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Australian researchers find everyday anti-stress drugs can help slow down breast cancer spreading

Major medical breakthrough as Australian researchers find everyday anti-stress drugs can help stop the spread of breast cancer

  • Scientists found beta-blocker within anti-stress drugs slow the spread of cancer
  • Discovered the stress experienced in patients activates ‘fight-or-flight’ response
  • The response increased metastasis, the spread of cancer cells through the body 
  • Trialled anti-stress drugs on patients and found it helps slow spread of cancer 

Australian researchers have discovered everyday anti-stress drugs could help slow the spread of breast cancer. 

Researchers at Melbourne’s Monash University found Propranolol, a beta-blocker used to treat cardiac disease and anxiety disorders, could decisively increase the odds of surviving the disease, which kills about 3,000 Australian women a year.  

Associate Professor Erica Sloan and her team found stress experienced by breast cancer patients ‘activates the fight-or-flight’ response.

This response then increased metastasis, the spread of the cancer cells through the body.

Scientists found that beta-blocker Propranolol within anti-stress drugs can slow the spread of cancer cells in women diagnosed with breast cancer (stock)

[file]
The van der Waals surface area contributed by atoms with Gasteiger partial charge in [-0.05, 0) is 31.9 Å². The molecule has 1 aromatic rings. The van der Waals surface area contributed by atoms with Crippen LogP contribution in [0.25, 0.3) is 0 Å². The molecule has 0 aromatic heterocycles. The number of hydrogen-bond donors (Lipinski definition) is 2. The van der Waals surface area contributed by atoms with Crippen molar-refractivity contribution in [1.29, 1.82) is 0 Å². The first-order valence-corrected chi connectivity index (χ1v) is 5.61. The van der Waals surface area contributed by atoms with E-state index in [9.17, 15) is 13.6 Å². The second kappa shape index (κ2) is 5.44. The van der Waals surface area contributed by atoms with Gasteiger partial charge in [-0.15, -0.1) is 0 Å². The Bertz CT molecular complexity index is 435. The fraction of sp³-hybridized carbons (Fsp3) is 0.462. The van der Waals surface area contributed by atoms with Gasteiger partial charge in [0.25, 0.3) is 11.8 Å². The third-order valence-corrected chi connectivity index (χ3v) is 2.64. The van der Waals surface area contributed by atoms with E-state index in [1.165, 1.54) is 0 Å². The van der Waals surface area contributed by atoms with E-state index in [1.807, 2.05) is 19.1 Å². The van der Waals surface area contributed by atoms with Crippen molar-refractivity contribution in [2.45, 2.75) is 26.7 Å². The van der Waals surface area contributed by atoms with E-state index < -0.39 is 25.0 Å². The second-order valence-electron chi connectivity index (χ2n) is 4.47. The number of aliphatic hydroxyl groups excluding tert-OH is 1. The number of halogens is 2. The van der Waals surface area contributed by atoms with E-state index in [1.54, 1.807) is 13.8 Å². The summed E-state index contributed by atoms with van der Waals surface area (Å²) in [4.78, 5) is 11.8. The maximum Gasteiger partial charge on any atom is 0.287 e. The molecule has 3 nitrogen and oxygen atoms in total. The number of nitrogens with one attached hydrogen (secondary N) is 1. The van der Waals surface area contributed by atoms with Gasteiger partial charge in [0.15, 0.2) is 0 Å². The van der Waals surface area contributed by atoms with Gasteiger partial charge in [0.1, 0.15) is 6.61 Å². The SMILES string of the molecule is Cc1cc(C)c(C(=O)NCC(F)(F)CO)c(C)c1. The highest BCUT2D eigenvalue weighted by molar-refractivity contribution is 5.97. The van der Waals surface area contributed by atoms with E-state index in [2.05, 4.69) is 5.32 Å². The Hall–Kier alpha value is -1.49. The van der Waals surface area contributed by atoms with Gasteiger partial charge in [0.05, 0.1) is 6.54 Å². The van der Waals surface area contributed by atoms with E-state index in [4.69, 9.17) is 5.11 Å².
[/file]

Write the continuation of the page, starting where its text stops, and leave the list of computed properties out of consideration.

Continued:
‘We harnessed that knowledge by repurposing existing drugs. Our goal was to see if we could stop cancer cells spreading in the body,’ Professor Sloan said. 

‘We found that beta-blockers – which halt the stress response – stopped the cancer invading.’

The team conducted a clinical trial with 64 patients with some given an oral beta-blocker, some a placebo, for seven days prior to surgery to remove the tumour. 

Following a week of beta-blockers, the scientists found in was effective in stopping the cancer’s spread.

‘This study showed how reducing the stress response supports patients during cancer diagnosis and treatment, which is a very stressful time,’ senior anaesthetist and PhD student Dr Jonathan Hille said.

‘These findings allow us to think about how we can use beta-blockers at the same time as existing cancer treatments such as chemotherapy, to improve survival rates for patients with cancer.’ 

The researchers are now developing a larger clinical trial. 

Following a week of beta-blockers, the scientists discovered its effect in stopping the spread of the cancer (stock - 3D illustration of breast cancer)

Following a week of beta-blockers, the scientists discovered its effect in stopping the spread of the cancer (stock – 3D illustration of breast cancer)

BREAST CANCER 

Breast cancer is the most common cancer affecting Australian women. 

Approximately 20,168 Australians were diagnosed with breast cancer in 2020.

That is an average of 55 people everyday. 

The latest statistics show that the five-year relative survival rate for women diagnosed with breast cancer in 2011-2015 was 90.8 per cent.

A snapshot of breast cancer in Australia 

  • The number of people being diagnosed with breast cancer in Australia is increasing; however the number of deaths from breast cancer is decreasing. 
  • The risk of developing breast cancer increases with age.
  • The risk of being diagnosed with breast cancer by age 85 is 1 in 7 for women and 1 in 670 for men.
  • The average age of first diagnosis of breast cancer for women is 62 years. 
  • In 2020, approximately 80 per cent of new cases of breast cancer will develop in women aged 50 or above.
  • The chance of surviving at least five years (five year relative survival) has increased from 74.0 per cent in 1986-1990 to 90.8 per cent in 2011-2015. 

 Source: Breast Cancer Network Australia

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